What with all the brouhaha "Slumdog Millionaire" has stirred up -- the denigration of India, 0,4412918.story, the whole notion of "poverty porn" -- it's good to get back to basics. "Oliver Twist" premieres Sunday night on "Masterpiece Classic," and who wouldn't give their eye teeth and an autographed copy of "Barnaby Rudge" to find out what Charles Dickens would have to say about the term "poverty porn"? Since, if such a thing exists, he invented it.
Dickens was one of the first novelists to write about poor people, and "Oliver Twist" was the very first adult novel about a child. The stage and screen adaptations of "Oliver Twist" are numerous; perhaps the most well-known is the musical version "Oliver!," which is so tidied up, even Fagin gets to waltz off into the sunset. Indeed, for all its Bollywood trappings, "Slumdog" is essentially a modern reworking, with a game show standing in for the long-lost relations of which Dickens was so fond.
You can't really improve on the story of "Oliver Twist"; the best you can hope for is to bring it to life, which the two-part "Masterpiece Classic" version skillfully does. Liberties are taken, of course, but the essentials remain intact. Oliver (William Miller) is born in the workhouse, gets thrown out for requesting more gruel and spends a little time as an undertaker's apprentice before running off to London, where he is recruited by the Artful Dodger (Adam Arnold) to the tutelage of Fagin (Timothy Spall), the tragicomic godfather/pimp of a horde of young pickpockets.
As is the style of late, the sets are awash in muck, grime and the contents of a thousand chamber pots, the orphans encrusted with dirt and snot, the costumes so realistic you can practically smell them. But what raises this "Oliver Twist" above so many of its predecessors is the terrific casting.
The headline news is Spall, best known in the U.S. for his portrayal of Peter Pettigrew in the "Harry Potter" series. With a long, silky braid and an air of weary craftiness, he captures Fagin's Otherness -- a Jew among Christians -- and keeps the character seesawing in a very human way between caretaker and villain. It's a wonderful doomed performance, steeped in self-loathing and self-aggrandizement.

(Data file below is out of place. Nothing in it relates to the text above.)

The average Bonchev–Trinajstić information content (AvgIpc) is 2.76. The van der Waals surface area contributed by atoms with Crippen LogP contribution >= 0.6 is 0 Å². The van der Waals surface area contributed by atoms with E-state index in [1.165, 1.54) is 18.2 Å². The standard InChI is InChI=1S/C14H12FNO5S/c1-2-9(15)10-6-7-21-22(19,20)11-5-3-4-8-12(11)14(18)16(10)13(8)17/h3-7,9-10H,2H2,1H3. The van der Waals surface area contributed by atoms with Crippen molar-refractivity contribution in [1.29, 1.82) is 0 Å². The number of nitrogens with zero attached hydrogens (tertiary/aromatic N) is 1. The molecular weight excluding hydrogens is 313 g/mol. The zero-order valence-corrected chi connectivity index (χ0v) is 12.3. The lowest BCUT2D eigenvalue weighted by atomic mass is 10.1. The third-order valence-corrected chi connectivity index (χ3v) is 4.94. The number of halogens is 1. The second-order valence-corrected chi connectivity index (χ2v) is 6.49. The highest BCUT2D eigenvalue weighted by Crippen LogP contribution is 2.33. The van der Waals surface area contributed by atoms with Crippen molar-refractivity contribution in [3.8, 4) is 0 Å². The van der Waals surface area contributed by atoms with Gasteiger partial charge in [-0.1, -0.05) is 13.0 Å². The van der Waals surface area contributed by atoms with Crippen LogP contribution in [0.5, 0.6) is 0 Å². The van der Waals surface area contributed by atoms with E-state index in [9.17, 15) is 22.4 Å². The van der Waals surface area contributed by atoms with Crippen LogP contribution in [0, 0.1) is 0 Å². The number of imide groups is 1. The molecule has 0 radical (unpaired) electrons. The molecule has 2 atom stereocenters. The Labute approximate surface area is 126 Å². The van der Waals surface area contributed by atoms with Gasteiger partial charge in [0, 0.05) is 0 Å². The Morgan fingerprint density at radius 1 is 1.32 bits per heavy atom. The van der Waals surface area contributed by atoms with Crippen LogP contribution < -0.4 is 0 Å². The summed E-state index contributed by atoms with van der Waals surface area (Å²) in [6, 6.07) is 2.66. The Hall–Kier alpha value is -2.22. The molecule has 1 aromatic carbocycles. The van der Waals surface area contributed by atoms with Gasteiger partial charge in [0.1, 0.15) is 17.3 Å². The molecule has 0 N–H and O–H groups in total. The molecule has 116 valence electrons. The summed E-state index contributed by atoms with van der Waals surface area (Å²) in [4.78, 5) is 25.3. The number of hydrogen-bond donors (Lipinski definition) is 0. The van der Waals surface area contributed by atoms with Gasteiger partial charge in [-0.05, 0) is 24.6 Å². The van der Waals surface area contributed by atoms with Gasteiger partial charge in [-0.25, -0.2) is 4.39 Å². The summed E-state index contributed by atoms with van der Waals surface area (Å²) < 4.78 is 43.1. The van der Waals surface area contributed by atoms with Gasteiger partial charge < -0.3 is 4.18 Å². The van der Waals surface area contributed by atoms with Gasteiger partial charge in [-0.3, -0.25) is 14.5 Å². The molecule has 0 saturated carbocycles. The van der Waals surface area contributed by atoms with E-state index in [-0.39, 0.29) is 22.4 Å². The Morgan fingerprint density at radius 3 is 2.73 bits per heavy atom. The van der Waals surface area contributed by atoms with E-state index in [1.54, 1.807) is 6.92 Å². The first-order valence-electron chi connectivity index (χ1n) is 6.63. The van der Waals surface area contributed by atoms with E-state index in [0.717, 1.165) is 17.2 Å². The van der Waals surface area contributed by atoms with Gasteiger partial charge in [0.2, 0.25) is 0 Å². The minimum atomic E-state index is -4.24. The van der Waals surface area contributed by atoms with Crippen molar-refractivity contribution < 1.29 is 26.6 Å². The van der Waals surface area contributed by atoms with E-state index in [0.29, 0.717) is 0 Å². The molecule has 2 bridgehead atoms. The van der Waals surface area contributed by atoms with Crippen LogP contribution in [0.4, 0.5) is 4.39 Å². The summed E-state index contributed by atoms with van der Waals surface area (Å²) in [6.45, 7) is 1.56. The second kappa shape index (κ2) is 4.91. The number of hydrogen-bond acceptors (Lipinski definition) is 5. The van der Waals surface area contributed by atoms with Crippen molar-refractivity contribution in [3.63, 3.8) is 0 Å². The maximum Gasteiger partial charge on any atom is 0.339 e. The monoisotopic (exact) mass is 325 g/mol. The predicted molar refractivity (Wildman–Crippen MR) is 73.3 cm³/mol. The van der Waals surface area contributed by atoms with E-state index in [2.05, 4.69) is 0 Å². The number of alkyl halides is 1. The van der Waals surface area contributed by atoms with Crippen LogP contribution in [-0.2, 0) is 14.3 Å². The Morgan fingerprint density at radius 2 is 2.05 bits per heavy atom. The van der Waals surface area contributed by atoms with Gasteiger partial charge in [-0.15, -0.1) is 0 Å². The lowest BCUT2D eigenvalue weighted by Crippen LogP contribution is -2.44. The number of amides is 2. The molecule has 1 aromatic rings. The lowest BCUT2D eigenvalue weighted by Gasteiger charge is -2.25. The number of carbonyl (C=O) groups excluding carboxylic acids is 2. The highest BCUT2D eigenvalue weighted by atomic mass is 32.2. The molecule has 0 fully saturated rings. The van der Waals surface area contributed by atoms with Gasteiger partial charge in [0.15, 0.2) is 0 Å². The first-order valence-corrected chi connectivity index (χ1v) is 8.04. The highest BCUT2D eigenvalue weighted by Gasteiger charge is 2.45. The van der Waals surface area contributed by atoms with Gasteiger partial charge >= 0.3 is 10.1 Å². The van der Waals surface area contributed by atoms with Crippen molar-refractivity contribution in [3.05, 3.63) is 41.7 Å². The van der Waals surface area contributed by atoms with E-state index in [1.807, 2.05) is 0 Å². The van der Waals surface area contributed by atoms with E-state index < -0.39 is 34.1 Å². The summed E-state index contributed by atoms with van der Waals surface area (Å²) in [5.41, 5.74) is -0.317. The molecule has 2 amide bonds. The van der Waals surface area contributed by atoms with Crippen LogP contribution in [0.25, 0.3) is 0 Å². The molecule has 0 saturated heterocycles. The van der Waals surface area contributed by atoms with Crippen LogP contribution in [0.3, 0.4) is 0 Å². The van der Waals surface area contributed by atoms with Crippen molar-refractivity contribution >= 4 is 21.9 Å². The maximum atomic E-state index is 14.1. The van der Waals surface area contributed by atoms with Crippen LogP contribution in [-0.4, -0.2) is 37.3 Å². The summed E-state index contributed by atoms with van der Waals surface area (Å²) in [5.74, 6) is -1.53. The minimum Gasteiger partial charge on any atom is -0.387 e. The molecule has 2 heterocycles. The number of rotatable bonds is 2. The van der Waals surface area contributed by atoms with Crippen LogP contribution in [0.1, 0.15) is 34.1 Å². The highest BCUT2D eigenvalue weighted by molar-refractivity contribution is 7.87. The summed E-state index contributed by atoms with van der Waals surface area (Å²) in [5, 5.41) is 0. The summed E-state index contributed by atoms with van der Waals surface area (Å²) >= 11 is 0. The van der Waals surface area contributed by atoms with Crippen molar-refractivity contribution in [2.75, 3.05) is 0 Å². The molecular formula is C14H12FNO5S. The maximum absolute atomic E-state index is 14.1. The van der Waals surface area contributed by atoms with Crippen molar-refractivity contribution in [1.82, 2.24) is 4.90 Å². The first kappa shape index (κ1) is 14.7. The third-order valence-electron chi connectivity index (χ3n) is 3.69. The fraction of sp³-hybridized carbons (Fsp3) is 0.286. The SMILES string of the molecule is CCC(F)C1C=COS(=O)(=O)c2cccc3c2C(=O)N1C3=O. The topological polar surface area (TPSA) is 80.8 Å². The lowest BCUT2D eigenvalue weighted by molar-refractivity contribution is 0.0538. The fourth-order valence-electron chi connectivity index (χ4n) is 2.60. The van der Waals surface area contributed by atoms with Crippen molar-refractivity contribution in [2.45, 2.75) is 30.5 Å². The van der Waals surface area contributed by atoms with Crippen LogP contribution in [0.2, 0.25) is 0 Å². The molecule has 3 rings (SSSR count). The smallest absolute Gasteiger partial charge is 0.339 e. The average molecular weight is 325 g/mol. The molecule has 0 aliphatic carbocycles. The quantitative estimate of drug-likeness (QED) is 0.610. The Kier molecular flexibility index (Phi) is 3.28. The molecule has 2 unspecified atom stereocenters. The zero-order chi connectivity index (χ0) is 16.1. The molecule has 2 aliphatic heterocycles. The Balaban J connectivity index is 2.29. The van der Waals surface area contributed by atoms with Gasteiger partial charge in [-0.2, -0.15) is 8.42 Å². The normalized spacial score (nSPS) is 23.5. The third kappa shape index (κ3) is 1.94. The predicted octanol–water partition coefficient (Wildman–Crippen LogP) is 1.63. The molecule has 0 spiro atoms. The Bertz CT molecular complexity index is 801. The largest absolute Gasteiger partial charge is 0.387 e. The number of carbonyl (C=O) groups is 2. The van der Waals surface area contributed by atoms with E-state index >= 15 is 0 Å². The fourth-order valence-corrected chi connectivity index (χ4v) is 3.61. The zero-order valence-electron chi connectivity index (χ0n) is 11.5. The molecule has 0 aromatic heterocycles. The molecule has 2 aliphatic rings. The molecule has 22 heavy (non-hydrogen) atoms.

But Spall is not the only brilliant surprise. Sophie Okonedo ("The Secret Life of Bees") is lovely and amazing as Nancy, a woman beaten into obedience but not submission, who, all evidence to the contrary, still believes in love and honor -- and enough so to stake her life on it. As her brutal lover Bill Sikes, Tom Hardy is sexy enough to explain the relationship and pathological enough to explain the web of fear he casts over everyone around him.
Miller is the keystone of course, and he gives us a tougher, scrappier Oliver than we're used to seeing. This Oliver is no waif. The victim of cruel circumstance, yes, but not without his own resources. A classic hero within the limitations of his age and time.
And it is a difficult time, which was so often Dickens' point, too often controlled by the ignorant and the mad with little sanctuary or recourse offered. The absurd legal system, the corruption of civil servants, the tyranny of social conventions -- all the writer's favorite themes are preserved and showcased here.
It's easy to pay a writer like Dickens homage, much more difficult to do him justice. But this "Oliver Twist" (adapted by Sarah Phelps and directed by Coky Giedroyc) certainly does.
'Masterpiece Classic: Oliver Twist'
When: 9 p.m. Sunday
Rating: TV-PG (may be unsuitable for young children)